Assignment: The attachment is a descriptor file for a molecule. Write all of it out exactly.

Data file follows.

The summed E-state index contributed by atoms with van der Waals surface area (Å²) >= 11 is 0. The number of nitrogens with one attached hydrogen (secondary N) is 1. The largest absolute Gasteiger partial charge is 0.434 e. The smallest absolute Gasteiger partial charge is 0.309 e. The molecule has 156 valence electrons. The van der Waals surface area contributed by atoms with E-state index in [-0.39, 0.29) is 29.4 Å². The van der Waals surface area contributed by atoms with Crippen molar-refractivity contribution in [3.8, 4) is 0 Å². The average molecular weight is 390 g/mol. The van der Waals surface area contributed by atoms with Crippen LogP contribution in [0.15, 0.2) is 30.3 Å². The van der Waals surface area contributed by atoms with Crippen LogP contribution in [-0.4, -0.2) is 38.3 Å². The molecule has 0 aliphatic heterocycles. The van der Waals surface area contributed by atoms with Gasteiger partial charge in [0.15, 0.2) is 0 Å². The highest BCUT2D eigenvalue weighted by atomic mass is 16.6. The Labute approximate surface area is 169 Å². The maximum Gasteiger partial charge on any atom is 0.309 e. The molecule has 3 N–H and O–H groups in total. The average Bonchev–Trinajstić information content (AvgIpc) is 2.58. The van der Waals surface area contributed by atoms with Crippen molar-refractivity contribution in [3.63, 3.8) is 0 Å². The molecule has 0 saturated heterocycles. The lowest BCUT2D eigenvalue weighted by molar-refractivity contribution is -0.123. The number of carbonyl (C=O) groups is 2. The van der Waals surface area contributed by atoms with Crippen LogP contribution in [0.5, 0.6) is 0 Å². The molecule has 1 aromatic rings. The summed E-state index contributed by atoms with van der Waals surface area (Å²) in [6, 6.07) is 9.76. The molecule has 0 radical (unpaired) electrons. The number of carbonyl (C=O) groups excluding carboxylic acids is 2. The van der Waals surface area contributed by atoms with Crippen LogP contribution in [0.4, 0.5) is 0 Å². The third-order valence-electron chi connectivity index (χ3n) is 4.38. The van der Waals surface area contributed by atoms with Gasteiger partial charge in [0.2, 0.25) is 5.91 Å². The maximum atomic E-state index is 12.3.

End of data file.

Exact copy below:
The summed E-state index contributed by atoms with van der Waals surface area (Å²) >= 11 is 0. The number of nitrogens with one attached hydrogen (secondary N) is 1. The largest absolute Gasteiger partial charge is 0.434 e. The smallest absolute Gasteiger partial charge is 0.309 e. The molecule has 156 valence electrons. The van der Waals surface area contributed by atoms with E-state index in [-0.39, 0.29) is 29.4 Å². The van der Waals surface area contributed by atoms with Crippen molar-refractivity contribution in [3.8, 4) is 0 Å². The average molecular weight is 390 g/mol. The van der Waals surface area contributed by atoms with Crippen LogP contribution in [0.15, 0.2) is 30.3 Å². The van der Waals surface area contributed by atoms with Crippen LogP contribution in [-0.4, -0.2) is 38.3 Å². The molecule has 0 aliphatic heterocycles. The van der Waals surface area contributed by atoms with Gasteiger partial charge in [0.15, 0.2) is 0 Å². The highest BCUT2D eigenvalue weighted by atomic mass is 16.6. The Labute approximate surface area is 169 Å². The maximum Gasteiger partial charge on any atom is 0.309 e. The molecule has 3 N–H and O–H groups in total. The average Bonchev–Trinajstić information content (AvgIpc) is 2.58. The van der Waals surface area contributed by atoms with Crippen molar-refractivity contribution in [3.63, 3.8) is 0 Å². The molecule has 0 saturated heterocycles. The lowest BCUT2D eigenvalue weighted by molar-refractivity contribution is -0.123. The number of carbonyl (C=O) groups is 2. The van der Waals surface area contributed by atoms with Crippen LogP contribution in [0.5, 0.6) is 0 Å². The molecule has 1 aromatic rings. The summed E-state index contributed by atoms with van der Waals surface area (Å²) in [6, 6.07) is 9.76. The molecule has 0 radical (unpaired) electrons. The number of carbonyl (C=O) groups excluding carboxylic acids is 2. The van der Waals surface area contributed by atoms with Crippen LogP contribution in [0.4, 0.5) is 0 Å². The third-order valence-electron chi connectivity index (χ3n) is 4.38. The van der Waals surface area contributed by atoms with Gasteiger partial charge in [0.2, 0.25) is 5.91 Å². The maximum atomic E-state index is 12.3.